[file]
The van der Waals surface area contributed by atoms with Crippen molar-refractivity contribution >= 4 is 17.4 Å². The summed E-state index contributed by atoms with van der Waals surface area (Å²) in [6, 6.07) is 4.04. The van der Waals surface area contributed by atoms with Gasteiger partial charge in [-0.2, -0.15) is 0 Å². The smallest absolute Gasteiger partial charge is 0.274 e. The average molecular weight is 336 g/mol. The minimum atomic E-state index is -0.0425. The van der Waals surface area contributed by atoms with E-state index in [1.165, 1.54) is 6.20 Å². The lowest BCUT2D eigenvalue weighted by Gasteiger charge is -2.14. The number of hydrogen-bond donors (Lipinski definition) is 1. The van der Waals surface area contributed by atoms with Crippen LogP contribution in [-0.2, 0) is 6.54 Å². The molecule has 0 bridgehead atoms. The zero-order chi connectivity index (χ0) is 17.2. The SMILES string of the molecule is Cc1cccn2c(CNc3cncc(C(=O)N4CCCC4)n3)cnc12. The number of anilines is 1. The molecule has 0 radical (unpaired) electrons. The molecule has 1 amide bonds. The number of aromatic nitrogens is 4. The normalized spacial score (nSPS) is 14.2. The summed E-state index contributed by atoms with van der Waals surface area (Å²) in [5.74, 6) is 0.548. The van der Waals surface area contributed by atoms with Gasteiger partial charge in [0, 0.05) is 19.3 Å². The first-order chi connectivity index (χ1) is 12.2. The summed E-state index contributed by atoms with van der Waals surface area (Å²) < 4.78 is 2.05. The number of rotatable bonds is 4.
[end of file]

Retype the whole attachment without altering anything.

The van der Waals surface area contributed by atoms with Crippen molar-refractivity contribution >= 4 is 17.4 Å². The summed E-state index contributed by atoms with van der Waals surface area (Å²) in [6, 6.07) is 4.04. The van der Waals surface area contributed by atoms with Gasteiger partial charge in [-0.2, -0.15) is 0 Å². The smallest absolute Gasteiger partial charge is 0.274 e. The average molecular weight is 336 g/mol. The minimum atomic E-state index is -0.0425. The van der Waals surface area contributed by atoms with E-state index in [1.165, 1.54) is 6.20 Å². The lowest BCUT2D eigenvalue weighted by Gasteiger charge is -2.14. The number of hydrogen-bond donors (Lipinski definition) is 1. The van der Waals surface area contributed by atoms with Crippen LogP contribution in [-0.2, 0) is 6.54 Å². The molecule has 0 bridgehead atoms. The zero-order chi connectivity index (χ0) is 17.2. The SMILES string of the molecule is Cc1cccn2c(CNc3cncc(C(=O)N4CCCC4)n3)cnc12. The number of anilines is 1. The molecule has 0 radical (unpaired) electrons. The molecule has 1 amide bonds. The number of aromatic nitrogens is 4. The normalized spacial score (nSPS) is 14.2. The summed E-state index contributed by atoms with van der Waals surface area (Å²) in [5.74, 6) is 0.548. The van der Waals surface area contributed by atoms with Gasteiger partial charge in [0, 0.05) is 19.3 Å². The first-order chi connectivity index (χ1) is 12.2. The summed E-state index contributed by atoms with van der Waals surface area (Å²) < 4.78 is 2.05. The number of rotatable bonds is 4.